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ACMA 54th Annual Session and National Conference

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ACMA 54th Annual session 2014This last decade has seen a number of Indian suppliers evolve through world-class technical capabilities. Certain suppliers have become recognisable global suppliers. ACMA’s joint study with McKinsey on ‘Capturing the global opportunity – The next imperative for the Indian auto component industry’ emphasises that Indian suppliers only account for 1% of overall global exports of USD 1006 billion.

It points to great opportunity for exports. Nitin Gadkari, Union Minister of Road Transport & Highways (MoRTH), Anant Geete, Union Minister of Heavy Industries & Public Enterprises, Sumit Mazumder, President- Designate CII, and Chairman & MD, TIL and Mr Vikram Kirloskar, President SIAM & Vice Chairman, Toyota Kirloskar were in attendance.

Vinod Dasari, Vice President SIAM & Managing Director, Ashok Leyland, Rajiv Bajaj, Managing Director, Bajaj Auto, Nigel Harris, President, Ford India, Jagdeep Singh Rangar, Managing Director, Stork Rubber Product,s and Philipp Radtke, Director, McKinsey & Company, Munich took the pedestal to discuss potential global opportunities.

Nitin Gadkari said Indian Auto Component makers are crucial to the nation building mechanism. The new Government is committed to to ensure the most feasible policy environment to doubleexports of for global markets. Anant Geete said ACMA leads to bring together Indian Component Makers and make the most of global opportunities.

Piyush Goyal feels it’s time Indians can keep their head high and take pride in their offerings for overseas. Auto Component sector has potential to work through challenges and establish a stronger name globally. He encourages the components industry to bee aggressive and reaching out to global markets and be competitive through high quality products.

Harish Lakshman says the auto industry is important to the Indian manufacturing sector. As India develops as a global manufacturing hub, export potential in the domestic auto industry grows, making it an ideal time to invest in technology, innovation, training and resources.

Mr Ramesh Suri offers encouragement saying ACMA will engage with the government at all possible levels to create an enabling policy environment to fuel auto component segment growth. ACMA members need to gear up and explore growth opportunities.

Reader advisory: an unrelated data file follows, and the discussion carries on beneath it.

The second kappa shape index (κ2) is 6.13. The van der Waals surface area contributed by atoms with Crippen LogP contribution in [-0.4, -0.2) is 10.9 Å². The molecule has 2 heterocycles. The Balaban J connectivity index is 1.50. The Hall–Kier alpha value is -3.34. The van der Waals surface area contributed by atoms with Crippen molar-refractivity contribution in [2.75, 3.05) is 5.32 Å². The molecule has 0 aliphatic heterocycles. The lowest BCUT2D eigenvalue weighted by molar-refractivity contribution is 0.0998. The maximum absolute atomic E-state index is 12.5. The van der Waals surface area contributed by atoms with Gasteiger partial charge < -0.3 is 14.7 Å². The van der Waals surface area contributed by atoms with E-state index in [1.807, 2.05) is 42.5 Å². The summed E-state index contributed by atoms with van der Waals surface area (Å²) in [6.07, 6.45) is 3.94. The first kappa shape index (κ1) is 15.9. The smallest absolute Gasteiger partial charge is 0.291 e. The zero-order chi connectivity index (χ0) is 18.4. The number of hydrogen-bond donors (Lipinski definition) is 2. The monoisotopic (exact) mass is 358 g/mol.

Sumit Mazumdar spoke about current industry optimism after been challenged by slowdown in demand and flagging sales these past two years.

Vikram Kirloskar views ACMA and SIAM as important stakeholders for the Indian automobile industry, and is committed to jointly tap opportunities for industry members in domestic and international markets.

The joint ACMA-McKinsey study suggests that globalisation in the auto-suppliers industry is progressive, and likely to increase. Macro-trends that drive growth are OEMs going global with suppliers following them, maturing of low-cost countries (LCC) as export hubs, platform consolidation and a shift towards large global suppliers, increasing aspiration of emerging market suppliers to reach new markets, and technologies and market diversification for margin resiliency.

Indian suppliers are well positioned to benefit from global trends and improve international presence in the next few years. On the basis of market comparisons, supplier and OEM surveys, Indian suppliers can nurture a three-pronged 2020 aspiration. Increase exports from current $10 bn to $35-40 bn, increase revenues from overseas assets from $ 6 bn to $ 20-22 bn, and increase count of Indian suppliers in global top 100 by 2020 from the current 5 by 2020.

Challenges faced by the automotive industry in India can be overturned when market players go back to revisiting strategies, reorient organisations, streamline processes and gear up and deal with obstacles. This helps component manufacturers to emerge stronger and be globally competitive.